A passage that rarely gets taken into account in expositions of the “gospel” is John’s vision of three angels in Revelation 14:6-11. The context is important. It comes as part of a visionary interlude between the seven trumpets (8-11) and the seven bowls (15-16). I argued in The Coming of the Son of Man, on intertextual grounds, that the trumpets signal judgment on Israel, the bowls judgment on the nations, culminating in the overthrow of immoral, corrupt, blasphemous Rome. That won’t convince everyone, but in any case the basic narrative shape of chapters 12-14 seems to me clear enough.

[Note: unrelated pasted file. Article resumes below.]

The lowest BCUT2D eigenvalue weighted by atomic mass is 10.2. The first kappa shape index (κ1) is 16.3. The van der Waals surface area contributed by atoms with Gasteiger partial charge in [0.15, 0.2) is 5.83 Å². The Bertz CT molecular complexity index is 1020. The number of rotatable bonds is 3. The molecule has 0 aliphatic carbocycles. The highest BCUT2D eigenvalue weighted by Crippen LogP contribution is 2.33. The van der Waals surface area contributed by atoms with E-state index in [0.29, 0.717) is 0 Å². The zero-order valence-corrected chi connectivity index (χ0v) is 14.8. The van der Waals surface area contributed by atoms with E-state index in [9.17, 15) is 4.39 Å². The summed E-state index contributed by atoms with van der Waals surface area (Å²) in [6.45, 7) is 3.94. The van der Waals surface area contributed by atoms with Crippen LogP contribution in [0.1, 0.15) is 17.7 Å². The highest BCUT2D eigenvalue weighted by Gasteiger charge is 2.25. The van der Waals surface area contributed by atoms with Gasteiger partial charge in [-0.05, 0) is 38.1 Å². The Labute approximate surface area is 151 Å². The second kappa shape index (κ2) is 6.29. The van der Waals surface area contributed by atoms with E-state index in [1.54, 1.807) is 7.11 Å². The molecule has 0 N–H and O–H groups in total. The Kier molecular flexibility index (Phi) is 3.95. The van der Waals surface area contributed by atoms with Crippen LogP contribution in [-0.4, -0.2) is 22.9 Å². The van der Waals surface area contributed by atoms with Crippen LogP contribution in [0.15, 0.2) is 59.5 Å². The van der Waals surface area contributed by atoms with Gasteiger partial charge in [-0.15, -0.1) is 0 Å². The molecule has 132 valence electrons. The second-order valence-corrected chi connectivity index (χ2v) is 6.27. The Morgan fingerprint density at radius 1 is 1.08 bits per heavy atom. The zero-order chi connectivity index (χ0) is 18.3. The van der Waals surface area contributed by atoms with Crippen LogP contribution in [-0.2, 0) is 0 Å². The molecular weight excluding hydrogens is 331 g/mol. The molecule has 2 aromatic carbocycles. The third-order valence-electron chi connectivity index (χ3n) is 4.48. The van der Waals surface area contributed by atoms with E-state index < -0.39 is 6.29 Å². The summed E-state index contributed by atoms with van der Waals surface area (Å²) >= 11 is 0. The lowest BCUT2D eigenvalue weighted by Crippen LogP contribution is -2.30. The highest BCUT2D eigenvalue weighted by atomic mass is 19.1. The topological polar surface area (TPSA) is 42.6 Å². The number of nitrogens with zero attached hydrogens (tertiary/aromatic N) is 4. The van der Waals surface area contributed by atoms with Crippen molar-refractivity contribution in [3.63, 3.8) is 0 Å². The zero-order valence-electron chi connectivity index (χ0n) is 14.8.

Answers to questions about the narrative-historical method

I was asked earlier in the year to answer a few questions about the “narrative-historical” approach to reading the New Testament, which has been the focus of this blog and a handful of books. I didn’t notice that the whole thing had to be done in 500 words and set about writing this rather lengthy response. Then I had somehow to cut it down to the required proportions. All Saints Centre for Mission & Ministry are happy for me to post this and to cross-reference the condensed version on their website, and I’m very grateful to them for that. A good lesson in the value of brevity… and reading emails carefully. You’ll notice also that I only managed to answer four out of the five questions.

Scot McKnight, Matthew Bates, and Greg Gilbert on the gospel